Wild-caught salmon has been hailed as one of the most nutritious foods known to man. Apart from being one of the best dietary sources of omega-3s, it is a good source of other beneficial nutrients, such as selenium, phosphorus, and B vitamins.
Furthermore, wild-caught salmon is an excellent source of high-quality protein that provides all the essential amino acids our body requires.
One 3.5-ounce serving of wild-caught salmon (cooked) provides:
- 182 calories
- 25 grams of protein
- 8 grams of fat
- 127% of the Daily Value (DV) for vitamin B12
- 85% of the DV for selenium
- 21% of the DV for phosphorus
12) ORGAN MEAT
While organ meats like liver and heart are often overlooked, they are highly nutritious and can make a great addition to your diet. In fact, organ meats were highly prized by our hunter-gatherer ancestors because of how satisfying they were.
In addition to being high in protein, organ meats are rich in B vitamins, iron, magnesium, zinc, and selenium. They’re also high in fat-soluble vitamins, such as A, D, E, and K.
Organ meats tend to have a strong, unique flavor that some enjoy — but it’s very much of an acquired taste. As such, consider starting out cooking with organs like heart and tongue that have a mild flavor.
One of the easiest ways to add organ meat to your meals is by adding small amounts of it to grass-fed ground beef. You can also add organ meat to soups and stews.
Make your own healthy version of your favorite desserts by making a few simple food swaps.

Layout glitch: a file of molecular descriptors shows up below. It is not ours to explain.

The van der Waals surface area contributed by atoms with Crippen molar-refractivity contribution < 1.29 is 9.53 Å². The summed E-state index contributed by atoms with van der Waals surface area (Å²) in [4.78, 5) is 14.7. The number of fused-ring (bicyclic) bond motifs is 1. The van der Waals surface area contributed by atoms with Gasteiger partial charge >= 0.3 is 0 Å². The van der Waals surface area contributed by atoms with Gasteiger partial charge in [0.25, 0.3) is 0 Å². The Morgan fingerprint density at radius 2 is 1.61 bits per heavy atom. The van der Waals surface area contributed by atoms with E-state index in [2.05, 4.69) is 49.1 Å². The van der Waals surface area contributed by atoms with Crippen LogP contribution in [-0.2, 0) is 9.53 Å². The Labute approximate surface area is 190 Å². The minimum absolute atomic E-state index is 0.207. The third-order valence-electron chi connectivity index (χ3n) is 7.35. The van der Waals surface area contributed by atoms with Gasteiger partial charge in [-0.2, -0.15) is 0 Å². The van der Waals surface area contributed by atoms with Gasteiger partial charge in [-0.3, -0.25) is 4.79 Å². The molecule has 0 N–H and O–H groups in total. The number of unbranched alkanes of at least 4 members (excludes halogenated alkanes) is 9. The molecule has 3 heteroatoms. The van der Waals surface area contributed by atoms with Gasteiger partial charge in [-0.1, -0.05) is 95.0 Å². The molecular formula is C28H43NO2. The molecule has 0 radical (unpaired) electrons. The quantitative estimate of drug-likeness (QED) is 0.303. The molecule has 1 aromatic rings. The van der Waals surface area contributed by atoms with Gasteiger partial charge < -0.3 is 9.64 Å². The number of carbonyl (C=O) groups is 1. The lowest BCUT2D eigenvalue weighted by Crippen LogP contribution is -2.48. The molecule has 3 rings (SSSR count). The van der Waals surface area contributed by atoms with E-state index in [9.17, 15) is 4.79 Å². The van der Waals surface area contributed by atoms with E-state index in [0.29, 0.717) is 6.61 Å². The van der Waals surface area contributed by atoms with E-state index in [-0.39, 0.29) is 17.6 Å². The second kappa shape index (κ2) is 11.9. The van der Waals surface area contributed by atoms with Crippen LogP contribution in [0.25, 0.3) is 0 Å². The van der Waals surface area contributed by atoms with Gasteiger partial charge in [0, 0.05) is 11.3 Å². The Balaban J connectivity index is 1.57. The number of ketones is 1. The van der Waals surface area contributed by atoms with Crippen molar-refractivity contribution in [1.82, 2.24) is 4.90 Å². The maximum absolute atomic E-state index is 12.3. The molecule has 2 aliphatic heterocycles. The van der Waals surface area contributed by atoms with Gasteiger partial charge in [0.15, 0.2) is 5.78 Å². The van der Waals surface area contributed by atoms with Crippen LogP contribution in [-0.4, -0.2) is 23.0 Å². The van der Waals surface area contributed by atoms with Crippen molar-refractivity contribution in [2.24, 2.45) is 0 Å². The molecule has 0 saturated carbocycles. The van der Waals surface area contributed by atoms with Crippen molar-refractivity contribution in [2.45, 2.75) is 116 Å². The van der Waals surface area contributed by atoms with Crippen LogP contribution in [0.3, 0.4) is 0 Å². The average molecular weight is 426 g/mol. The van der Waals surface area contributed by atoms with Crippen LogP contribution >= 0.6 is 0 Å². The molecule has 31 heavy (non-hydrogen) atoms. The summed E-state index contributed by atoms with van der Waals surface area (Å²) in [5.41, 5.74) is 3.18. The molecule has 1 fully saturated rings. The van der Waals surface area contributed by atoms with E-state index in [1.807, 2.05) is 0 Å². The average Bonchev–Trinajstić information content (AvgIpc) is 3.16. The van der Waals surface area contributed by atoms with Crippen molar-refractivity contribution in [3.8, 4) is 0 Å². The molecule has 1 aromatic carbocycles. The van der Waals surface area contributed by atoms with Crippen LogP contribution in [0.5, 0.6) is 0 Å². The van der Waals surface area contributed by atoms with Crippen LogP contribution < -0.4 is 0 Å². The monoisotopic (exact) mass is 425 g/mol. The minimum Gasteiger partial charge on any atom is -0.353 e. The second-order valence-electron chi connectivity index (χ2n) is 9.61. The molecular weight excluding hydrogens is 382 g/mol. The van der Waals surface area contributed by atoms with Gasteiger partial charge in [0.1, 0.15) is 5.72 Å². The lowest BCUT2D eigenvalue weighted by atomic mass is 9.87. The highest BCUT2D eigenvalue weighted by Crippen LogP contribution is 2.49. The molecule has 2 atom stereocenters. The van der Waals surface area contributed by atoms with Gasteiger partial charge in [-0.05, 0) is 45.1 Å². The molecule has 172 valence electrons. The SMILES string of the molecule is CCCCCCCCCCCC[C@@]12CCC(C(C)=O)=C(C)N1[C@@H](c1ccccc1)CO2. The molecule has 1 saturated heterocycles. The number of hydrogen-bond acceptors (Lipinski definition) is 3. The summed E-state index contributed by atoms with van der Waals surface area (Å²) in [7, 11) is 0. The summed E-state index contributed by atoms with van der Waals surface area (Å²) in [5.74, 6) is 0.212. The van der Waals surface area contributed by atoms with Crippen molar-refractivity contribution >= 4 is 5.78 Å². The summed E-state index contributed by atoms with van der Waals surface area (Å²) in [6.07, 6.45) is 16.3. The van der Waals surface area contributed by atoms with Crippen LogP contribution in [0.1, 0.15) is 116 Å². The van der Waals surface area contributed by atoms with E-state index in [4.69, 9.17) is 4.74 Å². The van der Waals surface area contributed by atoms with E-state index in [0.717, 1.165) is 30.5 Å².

For example, you can use monk fruit instead of table sugar in your favorite recipe to lower its carb and calorie content without sacrificing flavor. Monk fruit extract is 150-200 times sweeter than table sugar but is free of calories, sugar, and fat.
Because monk fruit is so sweet, you may need to experiment in the kitchen to find a ratio that best fits your needs. However, it’s generally recommended to start by substituting 1/3 cup of monk fruit sugar for 1 cup of sugar.
Other simple swaps to increase the nutrient density of your desserts include:
- Substitute unsweetened applesauce for oil in baking
- Choose dark chocolate instead of milk chocolate
- Use coconut cream instead of regular cream
- Substitute puree black beans for flour (Yes! This actually works!)
- Use fresh fruit as a sweetener
- Use white flour instead of whole wheat flour
COOKING TIPS TO KEEP IN MIND
Consider these cooking tips to make your Thanksgiving feast healthier without losing tradition.
- Go easy on the alcohol: Alcoholic beverages can be heavy in calories, carbohydrates, and sugar. The calories from alcohol are empty calories, meaning they have no nutritional value. Instead of craft beers and frozen mixed drinks, opt for light beers, red wine, and spritzers for a low-calorie alternative.
- Roast your turkey: Roast your turkey in its own juices instead of frying it. If you do choose to fry your turkey, choose grass-fed animal fats or a natural oil with a high-smoke point, such as avocado oil or refined coconut oil.
- Use an air-fryer: Use an air fryer instead of deep-frying foods. This technique gives your foods a crispy texture without all of the calories and fat.
While Thanksgiving is based around food, it doesn’t mean you have to lose sight of your fitness goals or deprive yourself of your holiday favorites.
Creating new traditions by incorporating more nutrient-dense foods into your Thanksgiving spread can help keep you on track this year.
Additionally, prioritizing protein, fruits and vegetables, and whole grains before moving on to the pecan pie and marshmallow salad can keep you satiated and prevent you from overindulging.
Lastly, enjoy yourself and the good food that comes with Thanksgiving. It takes days of overindulging to gain body fat. So don’t panic if you deviate from your healthy diet for one day. The important thing is to get back on track by exercising and eating a healthy diet as soon as possible.